Riverview Country Market

pumpkin_patch_elengrey_september_2012

To market, to market…

As mentioned in a previous post, we visited more than one farm market on Prince Edward Island.

One was the Riverview Country Market in Charlottetown, where we bought and consumed some of the best dark pumpernickel (Holtzheuser Bros.) I’ve ever tasted, some Holland Gouda, and a Provolone that was aged and sharp. In fact, I feel compelled to run right down to the kitchen and have a little taste of that Provolone right now.

Chef Michael Smith has a great little video on Riverview Country Market. You can find it here. Better yet, hie thee to PEI and check it out for yourself. You know you want to.

My favorite spot was Balderston’s Farm Market, leading the farm market life on the Trans-Canada Highway — aka Route Transcanadienne — at Stratford, PE.

I love the little mini pumpkins perched atop this sign.

Balderston’s is where I picked up this:

AKA, Green Tomato Relish or Green Tomato Chow Chow. This was served with fish cakes I inhaled at the Prince Edward Island Preserve Company. I hunted everywhere for a jar to bring home.

The staff at Balderston’s assured me that this is eaten with any PEI holiday meal, be it turkey, ham, beef, pork, whatever. Wasn’t leaving without it. We eat holiday meals for all holidays.

Part of the exterior of this farm market. The farm is big. There are lots of pumpkins and autumn decorations on display right now, along with some brightly painted Adirondack chairs, which I tried with all my might to fit into the back of our car. No. Go.

Follow the pumpkin patch road.

Just begging for a home.

The day we stopped in here was windy. Everything was moving. You can see that in the market picture above.

I wanted to bring home a bag of new crop PEI potatoes and some Irish Cobbler potatoes (which are small, dry and white) and a dozen jars of pickles and chow, but we were planning a route home through the U.S., and there is something about bringing agricultural produce across the border. As it happens, we sprinted home through Canadaland.

Next time.

I’ll bring a truck.

I have no idea…

Stumped for a title is what I am. It happens.

I’m trying to deal.

I like glass.

Jars. Jugs. Carafes. Whatever.

Except for the time I fell through some.

Never mind.

I like glass. Jars. Jugs. Carafes. Whatever.

I use them for________________________everything.

And that’s why I’m eating this as fast as I can…

Braswell’s all natural dressings in a reusable carafe.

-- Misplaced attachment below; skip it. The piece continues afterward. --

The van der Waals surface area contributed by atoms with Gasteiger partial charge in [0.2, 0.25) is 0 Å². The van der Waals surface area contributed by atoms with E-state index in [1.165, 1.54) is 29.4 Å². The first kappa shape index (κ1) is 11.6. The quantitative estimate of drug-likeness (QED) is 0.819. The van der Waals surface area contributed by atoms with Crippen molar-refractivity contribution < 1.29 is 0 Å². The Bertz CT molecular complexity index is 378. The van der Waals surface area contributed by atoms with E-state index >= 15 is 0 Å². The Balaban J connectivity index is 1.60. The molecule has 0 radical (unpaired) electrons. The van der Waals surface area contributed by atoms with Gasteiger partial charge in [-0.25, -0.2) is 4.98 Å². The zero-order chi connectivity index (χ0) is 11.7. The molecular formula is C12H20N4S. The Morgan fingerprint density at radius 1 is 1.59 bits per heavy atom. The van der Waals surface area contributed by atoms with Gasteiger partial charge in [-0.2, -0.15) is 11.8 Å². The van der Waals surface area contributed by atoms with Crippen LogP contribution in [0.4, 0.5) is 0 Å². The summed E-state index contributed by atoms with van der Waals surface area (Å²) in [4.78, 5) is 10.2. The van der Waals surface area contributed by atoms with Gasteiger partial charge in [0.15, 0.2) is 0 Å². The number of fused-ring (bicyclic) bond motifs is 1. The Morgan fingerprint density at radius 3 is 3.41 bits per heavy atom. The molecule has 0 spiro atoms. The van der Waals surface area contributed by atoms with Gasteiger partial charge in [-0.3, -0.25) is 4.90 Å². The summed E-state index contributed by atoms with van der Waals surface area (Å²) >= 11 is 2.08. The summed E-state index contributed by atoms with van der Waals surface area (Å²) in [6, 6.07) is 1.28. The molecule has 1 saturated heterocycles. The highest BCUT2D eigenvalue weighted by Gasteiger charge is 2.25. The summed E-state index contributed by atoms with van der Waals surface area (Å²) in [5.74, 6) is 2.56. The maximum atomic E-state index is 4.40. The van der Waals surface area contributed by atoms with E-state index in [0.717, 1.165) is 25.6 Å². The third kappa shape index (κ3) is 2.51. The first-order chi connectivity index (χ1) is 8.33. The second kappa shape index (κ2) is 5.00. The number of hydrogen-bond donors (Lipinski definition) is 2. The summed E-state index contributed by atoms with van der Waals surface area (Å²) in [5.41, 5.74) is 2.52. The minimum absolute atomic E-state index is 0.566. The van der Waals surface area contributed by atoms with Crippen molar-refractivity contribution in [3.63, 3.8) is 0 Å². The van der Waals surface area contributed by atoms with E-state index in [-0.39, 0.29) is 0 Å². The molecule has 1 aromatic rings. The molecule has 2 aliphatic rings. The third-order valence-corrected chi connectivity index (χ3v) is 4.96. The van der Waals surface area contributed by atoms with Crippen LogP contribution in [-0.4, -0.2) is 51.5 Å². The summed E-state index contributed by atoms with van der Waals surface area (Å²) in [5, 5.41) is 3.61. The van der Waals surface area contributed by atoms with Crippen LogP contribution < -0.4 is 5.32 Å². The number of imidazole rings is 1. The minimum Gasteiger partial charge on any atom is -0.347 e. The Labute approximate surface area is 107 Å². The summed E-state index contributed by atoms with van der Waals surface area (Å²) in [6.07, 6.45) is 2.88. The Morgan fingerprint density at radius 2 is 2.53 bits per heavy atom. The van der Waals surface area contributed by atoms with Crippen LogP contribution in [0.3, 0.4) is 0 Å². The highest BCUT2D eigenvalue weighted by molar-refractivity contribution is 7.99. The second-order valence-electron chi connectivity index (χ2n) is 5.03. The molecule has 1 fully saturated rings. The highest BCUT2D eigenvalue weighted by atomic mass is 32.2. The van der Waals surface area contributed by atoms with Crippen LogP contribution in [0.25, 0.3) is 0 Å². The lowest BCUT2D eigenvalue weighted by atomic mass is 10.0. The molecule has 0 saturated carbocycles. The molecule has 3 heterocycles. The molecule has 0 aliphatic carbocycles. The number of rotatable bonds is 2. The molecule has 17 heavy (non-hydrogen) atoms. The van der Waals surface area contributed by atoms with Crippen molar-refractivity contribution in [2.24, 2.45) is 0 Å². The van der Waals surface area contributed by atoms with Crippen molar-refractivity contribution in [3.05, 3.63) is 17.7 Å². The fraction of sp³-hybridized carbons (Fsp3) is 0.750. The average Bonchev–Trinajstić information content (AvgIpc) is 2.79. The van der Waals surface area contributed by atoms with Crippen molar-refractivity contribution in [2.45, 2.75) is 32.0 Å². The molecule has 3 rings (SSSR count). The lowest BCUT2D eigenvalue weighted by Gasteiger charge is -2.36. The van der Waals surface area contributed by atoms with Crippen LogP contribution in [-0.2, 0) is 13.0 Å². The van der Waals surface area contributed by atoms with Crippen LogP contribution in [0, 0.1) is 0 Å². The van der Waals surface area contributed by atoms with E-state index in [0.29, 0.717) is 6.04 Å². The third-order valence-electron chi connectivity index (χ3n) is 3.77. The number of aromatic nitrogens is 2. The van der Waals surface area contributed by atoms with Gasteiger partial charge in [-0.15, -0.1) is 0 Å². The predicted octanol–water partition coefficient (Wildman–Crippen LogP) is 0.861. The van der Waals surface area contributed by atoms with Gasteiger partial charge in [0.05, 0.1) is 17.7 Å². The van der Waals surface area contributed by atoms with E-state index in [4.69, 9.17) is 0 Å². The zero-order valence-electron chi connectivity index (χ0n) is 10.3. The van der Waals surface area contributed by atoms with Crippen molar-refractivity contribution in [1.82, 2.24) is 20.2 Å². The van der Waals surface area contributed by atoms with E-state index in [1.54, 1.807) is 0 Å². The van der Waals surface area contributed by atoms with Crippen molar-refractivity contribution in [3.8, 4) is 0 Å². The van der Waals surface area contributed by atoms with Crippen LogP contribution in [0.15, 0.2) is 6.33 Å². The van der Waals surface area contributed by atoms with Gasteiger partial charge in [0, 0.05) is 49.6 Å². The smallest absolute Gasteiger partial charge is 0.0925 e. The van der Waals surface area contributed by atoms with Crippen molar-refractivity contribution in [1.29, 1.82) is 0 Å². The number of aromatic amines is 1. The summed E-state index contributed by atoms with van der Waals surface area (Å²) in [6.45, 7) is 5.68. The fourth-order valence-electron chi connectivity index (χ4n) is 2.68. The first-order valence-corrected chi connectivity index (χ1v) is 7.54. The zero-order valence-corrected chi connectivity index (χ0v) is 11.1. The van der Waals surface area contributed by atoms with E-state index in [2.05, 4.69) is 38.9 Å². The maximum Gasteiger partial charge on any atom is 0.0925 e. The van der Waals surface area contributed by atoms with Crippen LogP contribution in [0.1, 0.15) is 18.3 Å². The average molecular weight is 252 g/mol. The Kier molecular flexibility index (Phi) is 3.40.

The carafe is a .25 liter container. It says so right on the glass. At least in Canadaland.

I’ve noticed more and more products being sold in canning jars that can be reused. And I do, reuse them that is.

Chef Michael Smith showcases Riverview Country Market in PEI ( in this video ) which sells dried beans and things in canning jars, so that you can return the jar like you would a beer bottle and get a credit. We’re planning a trip to PEI later in the year, and I hope to make a visit to RCM.

As for Braswell’s, I’m working my way through their all natural dressings, because I’m collecting those little carafes as fast as I can eat salad.

I usually make my own dressing, but I must say the dressings are very good. We’ve had the Balsamic Herb, the Raspberry Vinaigrette, the Vidalia Onion Peppercorn, and we’re just sampling the Peach Vanilla. I loved the Vidalia Onion Peppercorn, and the Peach Vanilla is light and yummy.

The packaging in the image at their Facebook page, which I linked to above, is slightly different from what I’m getting. I like mine better. It looks more homemade. Just that cute, little tag hanging from the neck of the carafe.

What am I doing with the carafes?

Well, I can make my own dressing and reuse them — they sport a little, silver pop lid. But I’m also planning to use them as little bud vases and for serving individual carafes of wine to guests. It would make a nifty toothbrush holder, too. Candy canes right down the center of the table at Christmas. Stop me now.

Someone will make a book reading lamp out of that, but it won’t be me. Go forth and Google the DIY community.

I’m probably going to drink lemonade, or summer tea, or wine directly from the carafe while writing. Why wash an extra glass?

What about you? Are there any bits of market/farm market/supermarket glass out there that you’re reusing? Repurposing?

Inquiring minds want to know.

Okay. I want to know.

Happy Hump Day!

Disclaimer: Braswell’s doesn’t know me. They’ve never heard of me or my little bloggity. I saw the dressing. I bought the dressing. I ate the dressing. I kept the carafe. The end.